From the start, many in Washington have underestimated or downplayed the seriousness and scale of the protest movement. There have been protests in every corner of Iran, not just in provinces with large, disaffected ethnic-minority populations, such as Baluchistan and Kurdistan, but also in the heavily conservative city of Qom, and in Khomein, the city where Ayatollah Khomeini was born—and where protesters recently set fire to his former residence. As might be expected, university professors have refused to teach and their students have conducted sit-ins, but even members of the most conservative, merchant class, the bazaaris, recently closed their businesses to honor the memory of 2019’s Bloody November, a week-long nationwide uprising during which the riot police shot dead hundreds of demonstrators.

Yet U.S. officials and many opinion formers tend to foreground the role of “women and girls” in the current movement—as though the imposition of the female Islamic dress code were all the protest has been about, even while the demonstrators chant “Death to the dictator!” and untranslatable expletives about the supreme leader. The special envoy for Iran, Robert Malley, tweeted in October that the Iranian people “continue to peacefully demonstrate for their government to respect their dignity and human rights,” and the State Department’s spokesperson, Ned Price, declared the Biden administration’s support for “those brave Iranians, including many women and girls, who are peacefully demonstrating to call for reforms.” The protesters have not asked for any such thing. Their mantra is that the hijab issue was merely the spark—“The regime’s very core is our target,” they cry.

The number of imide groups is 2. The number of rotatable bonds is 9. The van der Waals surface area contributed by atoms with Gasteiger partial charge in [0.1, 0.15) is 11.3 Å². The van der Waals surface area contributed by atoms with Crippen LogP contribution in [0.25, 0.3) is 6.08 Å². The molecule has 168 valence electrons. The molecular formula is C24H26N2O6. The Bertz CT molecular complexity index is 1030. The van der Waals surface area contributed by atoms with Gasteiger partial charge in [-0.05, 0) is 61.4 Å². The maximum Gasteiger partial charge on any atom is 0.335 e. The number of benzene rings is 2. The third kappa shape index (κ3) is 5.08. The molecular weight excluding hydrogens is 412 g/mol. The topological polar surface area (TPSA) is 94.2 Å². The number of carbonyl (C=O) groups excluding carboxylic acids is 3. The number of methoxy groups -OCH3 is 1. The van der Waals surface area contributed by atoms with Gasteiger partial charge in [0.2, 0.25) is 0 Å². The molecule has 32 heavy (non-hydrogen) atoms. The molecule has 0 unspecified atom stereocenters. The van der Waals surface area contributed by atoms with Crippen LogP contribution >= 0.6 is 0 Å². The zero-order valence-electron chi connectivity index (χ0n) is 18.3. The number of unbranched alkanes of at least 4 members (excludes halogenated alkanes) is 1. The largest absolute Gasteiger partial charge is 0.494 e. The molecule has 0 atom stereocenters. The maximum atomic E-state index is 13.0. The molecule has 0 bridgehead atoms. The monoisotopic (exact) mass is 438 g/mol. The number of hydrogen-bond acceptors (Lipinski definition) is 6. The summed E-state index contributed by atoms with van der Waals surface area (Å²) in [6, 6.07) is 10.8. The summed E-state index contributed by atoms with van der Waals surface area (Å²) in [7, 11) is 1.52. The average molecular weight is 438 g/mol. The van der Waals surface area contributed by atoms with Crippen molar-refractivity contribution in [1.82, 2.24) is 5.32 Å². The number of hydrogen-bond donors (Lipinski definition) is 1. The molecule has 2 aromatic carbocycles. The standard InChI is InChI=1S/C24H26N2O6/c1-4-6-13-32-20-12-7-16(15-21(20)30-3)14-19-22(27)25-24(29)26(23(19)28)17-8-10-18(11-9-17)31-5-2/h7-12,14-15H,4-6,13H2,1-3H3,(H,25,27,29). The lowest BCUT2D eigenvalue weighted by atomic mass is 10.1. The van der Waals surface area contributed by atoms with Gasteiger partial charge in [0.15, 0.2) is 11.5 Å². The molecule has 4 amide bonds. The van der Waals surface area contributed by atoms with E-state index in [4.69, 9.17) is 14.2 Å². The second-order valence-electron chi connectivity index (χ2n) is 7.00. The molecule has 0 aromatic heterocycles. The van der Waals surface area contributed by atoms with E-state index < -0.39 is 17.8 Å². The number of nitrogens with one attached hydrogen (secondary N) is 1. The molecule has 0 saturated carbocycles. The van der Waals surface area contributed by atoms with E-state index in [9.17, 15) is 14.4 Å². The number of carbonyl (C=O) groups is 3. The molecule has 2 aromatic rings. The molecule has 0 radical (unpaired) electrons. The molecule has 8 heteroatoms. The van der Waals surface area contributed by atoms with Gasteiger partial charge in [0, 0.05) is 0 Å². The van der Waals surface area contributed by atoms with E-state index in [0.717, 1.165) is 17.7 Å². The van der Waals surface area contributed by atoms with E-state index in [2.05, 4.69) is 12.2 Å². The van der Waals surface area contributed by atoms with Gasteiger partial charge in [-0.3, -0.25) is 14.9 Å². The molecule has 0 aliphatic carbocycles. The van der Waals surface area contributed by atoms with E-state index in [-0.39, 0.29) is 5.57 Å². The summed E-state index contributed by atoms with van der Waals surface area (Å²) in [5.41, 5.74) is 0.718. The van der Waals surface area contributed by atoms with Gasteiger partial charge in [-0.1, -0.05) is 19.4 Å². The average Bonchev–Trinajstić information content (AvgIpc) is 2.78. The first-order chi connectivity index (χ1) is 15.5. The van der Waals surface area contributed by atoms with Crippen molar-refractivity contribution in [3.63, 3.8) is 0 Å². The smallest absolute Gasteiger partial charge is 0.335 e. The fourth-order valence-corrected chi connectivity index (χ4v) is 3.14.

Turning to the West, Tehran judges, is its best hope of weathering the crisis. The regime is under both severe internal and external pressure. A recent vote at the United Nations Human Rights Council will establish a special commission to investigate the violence against the protesters. Rifts within the Iranian military recently led to the arrest of 115 disaffected personnel, according to leaked documents. Iran’s support for Russia’s war in Ukraine, despite Moscow’s worsening difficulties, has further frayed Tehran’s relations with the West. Facing this deteriorating situation on so many fronts, the regime hopes to improve its fortunes by showing that it’s capable of change. Through easing a few restrictions, Tehran wishes to convince Washington that it has addressed the demands of the demonstrators, so that the U.S. and the European Union might soften their stance and possibly resume nuclear negotiations.

Washington has a long record of misreading events in Iran. On the eve of 1978, only weeks before the outbreak of mass demonstrations in the country, President Jimmy Carter toasted the shah and praised the stability of his rule. And the U.S. persisted in that wishful misrecognition long into the monarch’s last year, banking on his ability to retain power. Given that precedent, Tehran’s calculations today could prove shrewd.

Hours after Montazeri’s announcement, Secretary of State Antony Blinken responded to a question about the disbandment of the Guidance Patrol by praising the courage of the protesters and saying, in a qualified way, that “if the regime has now responded in some fashion to those protests, that could be a positive thing.” As long as America’s leaders fail to recognize that the movement in Iran is about more than a revolt against a restrictive dress code, Tehran knows it can manipulate the U.S. into not responding with due seriousness.

The tragedy in 1979 was that the U.S. didn’t see the change coming that made life in Iran, and across the region, much worse. The tragedy in 2022 will be if the U.S. doesn’t see the change coming that can make life in Iran, and across the region, much better.